In many ways, North Dakota’s population is very different from the nation as a whole. Its percentage of American Indians and Alaska Natives, 5.5%, more than quadruples the national average, and its percentage of other minorities is well below the national average. Its religious makeup, however, largely mirrors that of the country’s: 25% of the state is Catholic, compared to 24% nationwide; 24% are evangelical Protestant, compared to 26% nationwide; and 12% are religiously unaffiliated compared to 16% nationwide.
The percentage of people who view religion as “very important” in their lives, 56%, is identical to the national average. North Dakota, however, is home to a much greater percentage of mainline Protestants than the national average: 35% compared to 18%.
Education in North Dakota
North Dakota is home to 21 degree-granting colleges and universities, most of which are public, and some of which are tribal. Three of its institutions, however, are Christian colleges. The Christian colleges in North Dakota serve a varied student population. Jamestown College, a Presbyterian college in Jamestown, serves just fewer than 1,000 students. Trinity Bible College, a college serving fewer than 300 students in Ellendale, is affiliated with the Assemblies of God. University of Mary serves more than 3,000 students in Bismarck, and is affiliated with the Catholic Church.
North Dakota’s higher education has struggled recently and it will take some effort to get the state back on track. Right now, its six-year college graduation rate is 48.1%, much lower than the national average of 56%. Its college enrollment from 2005 to 2010 increased 15.2%, which is 5% slower than the national average. And from 2007-2008 to 2020-2021, the number of new public high school graduates is supposed to decrease 13%, compared to a decrease of .6% nationwide.
Still, there are several advantages to attending one of the colleges in North Dakota. The state ranks tenth in per capita personal income, so students who choose to stay in the state after college can potentially earn more than the national average. The state’s colleges and universities have recently increased spending on research and development by 9.1%, compared to 6.9% nationwide, and the schools’ research spending is far more equitable than national averages.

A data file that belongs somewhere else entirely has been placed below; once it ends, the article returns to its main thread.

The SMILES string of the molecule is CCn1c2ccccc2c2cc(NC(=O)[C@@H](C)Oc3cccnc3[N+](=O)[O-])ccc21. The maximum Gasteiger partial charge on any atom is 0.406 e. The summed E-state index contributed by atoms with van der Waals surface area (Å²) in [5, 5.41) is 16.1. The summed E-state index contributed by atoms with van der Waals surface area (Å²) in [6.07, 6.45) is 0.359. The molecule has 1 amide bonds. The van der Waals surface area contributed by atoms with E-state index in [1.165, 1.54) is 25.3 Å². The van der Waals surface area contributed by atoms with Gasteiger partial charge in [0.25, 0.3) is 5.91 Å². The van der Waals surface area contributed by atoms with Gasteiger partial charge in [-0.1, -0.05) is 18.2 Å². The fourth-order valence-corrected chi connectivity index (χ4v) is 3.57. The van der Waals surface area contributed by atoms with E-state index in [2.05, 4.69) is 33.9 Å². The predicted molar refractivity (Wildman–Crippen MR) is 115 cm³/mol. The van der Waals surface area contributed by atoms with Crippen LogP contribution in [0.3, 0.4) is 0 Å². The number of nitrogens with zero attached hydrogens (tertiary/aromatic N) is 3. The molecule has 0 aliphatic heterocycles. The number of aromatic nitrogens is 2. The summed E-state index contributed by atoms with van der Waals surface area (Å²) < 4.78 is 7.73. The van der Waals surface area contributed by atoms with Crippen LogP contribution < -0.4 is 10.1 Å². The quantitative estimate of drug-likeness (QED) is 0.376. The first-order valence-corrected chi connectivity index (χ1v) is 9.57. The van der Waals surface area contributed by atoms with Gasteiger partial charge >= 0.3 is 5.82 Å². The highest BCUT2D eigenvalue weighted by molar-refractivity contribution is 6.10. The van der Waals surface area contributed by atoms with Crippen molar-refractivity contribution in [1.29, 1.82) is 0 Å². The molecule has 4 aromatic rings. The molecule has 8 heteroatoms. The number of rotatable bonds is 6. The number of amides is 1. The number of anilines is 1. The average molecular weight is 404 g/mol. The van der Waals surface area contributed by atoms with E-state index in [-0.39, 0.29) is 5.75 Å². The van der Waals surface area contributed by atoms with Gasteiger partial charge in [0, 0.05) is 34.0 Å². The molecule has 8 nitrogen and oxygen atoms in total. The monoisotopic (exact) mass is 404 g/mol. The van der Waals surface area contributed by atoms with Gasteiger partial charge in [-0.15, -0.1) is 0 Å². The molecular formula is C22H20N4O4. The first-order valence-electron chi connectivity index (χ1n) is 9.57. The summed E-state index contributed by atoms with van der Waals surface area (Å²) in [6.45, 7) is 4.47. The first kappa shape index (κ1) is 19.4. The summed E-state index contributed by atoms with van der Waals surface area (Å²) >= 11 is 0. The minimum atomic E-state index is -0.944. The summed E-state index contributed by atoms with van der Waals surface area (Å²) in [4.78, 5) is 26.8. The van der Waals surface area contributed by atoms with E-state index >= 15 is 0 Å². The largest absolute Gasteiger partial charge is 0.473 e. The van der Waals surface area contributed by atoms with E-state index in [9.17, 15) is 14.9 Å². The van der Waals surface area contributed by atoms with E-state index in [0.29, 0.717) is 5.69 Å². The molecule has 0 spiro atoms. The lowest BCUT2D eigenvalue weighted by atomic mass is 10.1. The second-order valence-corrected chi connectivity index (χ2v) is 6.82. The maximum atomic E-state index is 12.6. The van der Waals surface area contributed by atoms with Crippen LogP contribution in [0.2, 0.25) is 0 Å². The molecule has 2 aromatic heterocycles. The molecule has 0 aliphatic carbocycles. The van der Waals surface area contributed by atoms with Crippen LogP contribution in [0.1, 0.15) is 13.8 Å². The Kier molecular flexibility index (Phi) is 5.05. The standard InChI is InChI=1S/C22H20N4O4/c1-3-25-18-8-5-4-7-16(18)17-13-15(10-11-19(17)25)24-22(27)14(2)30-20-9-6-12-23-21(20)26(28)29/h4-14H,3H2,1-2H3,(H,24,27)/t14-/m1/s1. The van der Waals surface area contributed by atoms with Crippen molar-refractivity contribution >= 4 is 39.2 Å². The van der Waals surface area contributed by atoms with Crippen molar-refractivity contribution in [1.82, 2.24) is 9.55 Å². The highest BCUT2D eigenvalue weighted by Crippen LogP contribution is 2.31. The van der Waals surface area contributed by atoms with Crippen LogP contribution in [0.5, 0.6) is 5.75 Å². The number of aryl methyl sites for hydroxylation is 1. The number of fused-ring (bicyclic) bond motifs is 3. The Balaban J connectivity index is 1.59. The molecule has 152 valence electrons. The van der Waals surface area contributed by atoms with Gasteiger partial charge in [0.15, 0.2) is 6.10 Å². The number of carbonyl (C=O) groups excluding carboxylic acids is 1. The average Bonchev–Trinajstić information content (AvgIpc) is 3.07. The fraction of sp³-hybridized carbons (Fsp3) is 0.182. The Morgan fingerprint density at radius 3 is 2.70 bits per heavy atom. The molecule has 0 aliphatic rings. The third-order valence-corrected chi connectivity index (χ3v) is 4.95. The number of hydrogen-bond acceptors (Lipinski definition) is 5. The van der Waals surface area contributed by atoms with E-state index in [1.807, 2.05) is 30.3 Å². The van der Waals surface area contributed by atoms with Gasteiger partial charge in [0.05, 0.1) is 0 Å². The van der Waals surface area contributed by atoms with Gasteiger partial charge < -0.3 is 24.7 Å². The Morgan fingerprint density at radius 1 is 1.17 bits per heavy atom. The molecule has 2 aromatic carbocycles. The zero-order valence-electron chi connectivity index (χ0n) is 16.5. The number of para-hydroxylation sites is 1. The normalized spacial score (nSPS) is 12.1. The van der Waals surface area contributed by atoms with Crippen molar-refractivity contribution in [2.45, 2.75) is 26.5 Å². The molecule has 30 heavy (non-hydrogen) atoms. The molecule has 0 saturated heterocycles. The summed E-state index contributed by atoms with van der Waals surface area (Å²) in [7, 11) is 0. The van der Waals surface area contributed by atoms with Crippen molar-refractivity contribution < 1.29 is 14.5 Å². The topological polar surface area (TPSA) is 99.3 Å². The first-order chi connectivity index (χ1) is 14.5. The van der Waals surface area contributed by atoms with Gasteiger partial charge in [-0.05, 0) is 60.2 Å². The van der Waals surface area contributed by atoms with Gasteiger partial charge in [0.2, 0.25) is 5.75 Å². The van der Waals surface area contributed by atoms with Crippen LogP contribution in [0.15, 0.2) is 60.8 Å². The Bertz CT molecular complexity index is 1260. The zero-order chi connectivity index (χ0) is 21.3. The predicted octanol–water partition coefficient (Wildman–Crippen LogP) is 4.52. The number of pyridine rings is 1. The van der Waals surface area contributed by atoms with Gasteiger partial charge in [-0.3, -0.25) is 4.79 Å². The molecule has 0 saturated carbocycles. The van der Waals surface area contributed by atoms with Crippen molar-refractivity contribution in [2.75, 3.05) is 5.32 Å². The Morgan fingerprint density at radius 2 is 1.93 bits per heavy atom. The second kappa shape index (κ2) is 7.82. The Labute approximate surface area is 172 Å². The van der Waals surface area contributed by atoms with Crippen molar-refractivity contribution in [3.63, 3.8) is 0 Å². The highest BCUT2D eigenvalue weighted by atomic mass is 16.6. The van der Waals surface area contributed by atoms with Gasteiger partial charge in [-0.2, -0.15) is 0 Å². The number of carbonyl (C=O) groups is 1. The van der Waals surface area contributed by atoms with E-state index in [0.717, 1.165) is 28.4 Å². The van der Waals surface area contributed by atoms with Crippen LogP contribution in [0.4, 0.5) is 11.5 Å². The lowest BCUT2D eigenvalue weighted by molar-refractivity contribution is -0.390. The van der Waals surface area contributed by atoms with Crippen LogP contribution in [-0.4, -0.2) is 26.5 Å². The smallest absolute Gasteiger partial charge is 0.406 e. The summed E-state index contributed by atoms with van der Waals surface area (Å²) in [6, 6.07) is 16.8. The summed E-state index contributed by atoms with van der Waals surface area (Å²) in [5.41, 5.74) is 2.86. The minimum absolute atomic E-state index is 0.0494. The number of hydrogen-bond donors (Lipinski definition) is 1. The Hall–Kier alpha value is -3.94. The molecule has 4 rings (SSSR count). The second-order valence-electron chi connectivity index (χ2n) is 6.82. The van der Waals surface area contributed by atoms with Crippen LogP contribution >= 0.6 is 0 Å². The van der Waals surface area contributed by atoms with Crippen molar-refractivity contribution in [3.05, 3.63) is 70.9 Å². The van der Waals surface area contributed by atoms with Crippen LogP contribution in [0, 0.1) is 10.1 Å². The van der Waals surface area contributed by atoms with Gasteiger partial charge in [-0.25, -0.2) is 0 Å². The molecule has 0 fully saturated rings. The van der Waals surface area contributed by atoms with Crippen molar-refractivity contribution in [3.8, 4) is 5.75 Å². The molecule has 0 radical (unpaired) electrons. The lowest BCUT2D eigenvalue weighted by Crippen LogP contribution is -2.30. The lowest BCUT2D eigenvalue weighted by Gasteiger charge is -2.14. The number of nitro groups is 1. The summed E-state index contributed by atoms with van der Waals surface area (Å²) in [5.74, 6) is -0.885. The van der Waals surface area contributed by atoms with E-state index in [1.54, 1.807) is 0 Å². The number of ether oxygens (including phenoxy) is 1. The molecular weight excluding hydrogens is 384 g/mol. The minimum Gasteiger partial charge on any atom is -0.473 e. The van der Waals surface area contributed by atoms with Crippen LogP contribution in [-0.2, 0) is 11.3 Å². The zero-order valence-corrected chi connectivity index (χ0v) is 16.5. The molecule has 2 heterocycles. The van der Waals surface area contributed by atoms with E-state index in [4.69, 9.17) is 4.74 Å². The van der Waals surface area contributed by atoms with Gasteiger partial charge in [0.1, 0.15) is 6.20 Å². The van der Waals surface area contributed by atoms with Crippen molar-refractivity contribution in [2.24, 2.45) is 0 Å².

Nationally, 57% of research funds go toward life sciences, leaving other fields with comparatively little. In North Dakota, life science fields still get the most funds, at 41.7%, but spending on most other fields is far greater than national averages — engineering gets 30.6% of funds, fully twice the national average; social sciences get 6.9% of funds, more than twice the national average; and environmental sciences, physical sciences, and “other” sciences also have more funding devoted to them than the national average. Students interested in pursuing life sciences, engineering, social sciences, environmental sciences, or physical sciences could really benefit from studying in North Dakota.
Working in North Dakota
North Dakota expects to see statewide employment growth of 18.2% by 2020, and many jobs and industries will see much higher growth than that. Among the jobs that will see drastic growth are many that require a college degree, such as market research analysts and marketing specialists, at 46.7% growth; cost estimators, at 40.1%; surveyors, at 39.1%; personal financial advisors, at 35.5%; and database administrators, at 35%. Overall, those in business, architecture, and engineering will see the most growth.
North Dakota Christian colleges offer degrees to prepare students for the state’s growing workforce. Students will likely succeed in the state’s future economy by earning a degree in civil engineering, architecture, finance, marketing, or surveying technology. To find the Christian college in North Dakota that’s best for you, search our list below.